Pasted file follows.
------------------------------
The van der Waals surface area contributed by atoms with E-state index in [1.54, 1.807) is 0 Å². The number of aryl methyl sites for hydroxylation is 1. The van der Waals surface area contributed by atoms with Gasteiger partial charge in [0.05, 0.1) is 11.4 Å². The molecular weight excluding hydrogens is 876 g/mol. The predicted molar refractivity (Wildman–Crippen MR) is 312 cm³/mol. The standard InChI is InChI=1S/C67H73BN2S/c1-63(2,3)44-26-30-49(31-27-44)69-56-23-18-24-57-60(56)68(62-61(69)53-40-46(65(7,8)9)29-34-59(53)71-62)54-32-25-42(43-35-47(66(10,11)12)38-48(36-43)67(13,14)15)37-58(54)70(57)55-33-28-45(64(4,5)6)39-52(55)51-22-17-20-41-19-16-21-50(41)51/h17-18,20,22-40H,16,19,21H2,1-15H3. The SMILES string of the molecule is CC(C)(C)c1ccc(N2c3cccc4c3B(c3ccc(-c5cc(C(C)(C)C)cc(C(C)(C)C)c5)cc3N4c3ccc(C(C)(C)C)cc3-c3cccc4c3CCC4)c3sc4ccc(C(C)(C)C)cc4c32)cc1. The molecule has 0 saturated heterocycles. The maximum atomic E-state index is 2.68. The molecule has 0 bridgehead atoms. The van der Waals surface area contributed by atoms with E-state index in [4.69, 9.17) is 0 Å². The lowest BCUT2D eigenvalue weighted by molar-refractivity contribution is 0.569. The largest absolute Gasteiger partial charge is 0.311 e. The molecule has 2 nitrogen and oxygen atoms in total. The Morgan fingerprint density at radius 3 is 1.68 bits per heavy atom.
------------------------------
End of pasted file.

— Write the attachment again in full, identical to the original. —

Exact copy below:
The van der Waals surface area contributed by atoms with E-state index in [1.54, 1.807) is 0 Å². The number of aryl methyl sites for hydroxylation is 1. The van der Waals surface area contributed by atoms with Gasteiger partial charge in [0.05, 0.1) is 11.4 Å². The molecular weight excluding hydrogens is 876 g/mol. The predicted molar refractivity (Wildman–Crippen MR) is 312 cm³/mol. The standard InChI is InChI=1S/C67H73BN2S/c1-63(2,3)44-26-30-49(31-27-44)69-56-23-18-24-57-60(56)68(62-61(69)53-40-46(65(7,8)9)29-34-59(53)71-62)54-32-25-42(43-35-47(66(10,11)12)38-48(36-43)67(13,14)15)37-58(54)70(57)55-33-28-45(64(4,5)6)39-52(55)51-22-17-20-41-19-16-21-50(41)51/h17-18,20,22-40H,16,19,21H2,1-15H3. The SMILES string of the molecule is CC(C)(C)c1ccc(N2c3cccc4c3B(c3ccc(-c5cc(C(C)(C)C)cc(C(C)(C)C)c5)cc3N4c3ccc(C(C)(C)C)cc3-c3cccc4c3CCC4)c3sc4ccc(C(C)(C)C)cc4c32)cc1. The molecule has 0 saturated heterocycles. The maximum atomic E-state index is 2.68. The molecule has 0 bridgehead atoms. The van der Waals surface area contributed by atoms with E-state index in [4.69, 9.17) is 0 Å². The lowest BCUT2D eigenvalue weighted by molar-refractivity contribution is 0.569. The largest absolute Gasteiger partial charge is 0.311 e. The molecule has 2 nitrogen and oxygen atoms in total. The Morgan fingerprint density at radius 3 is 1.68 bits per heavy atom.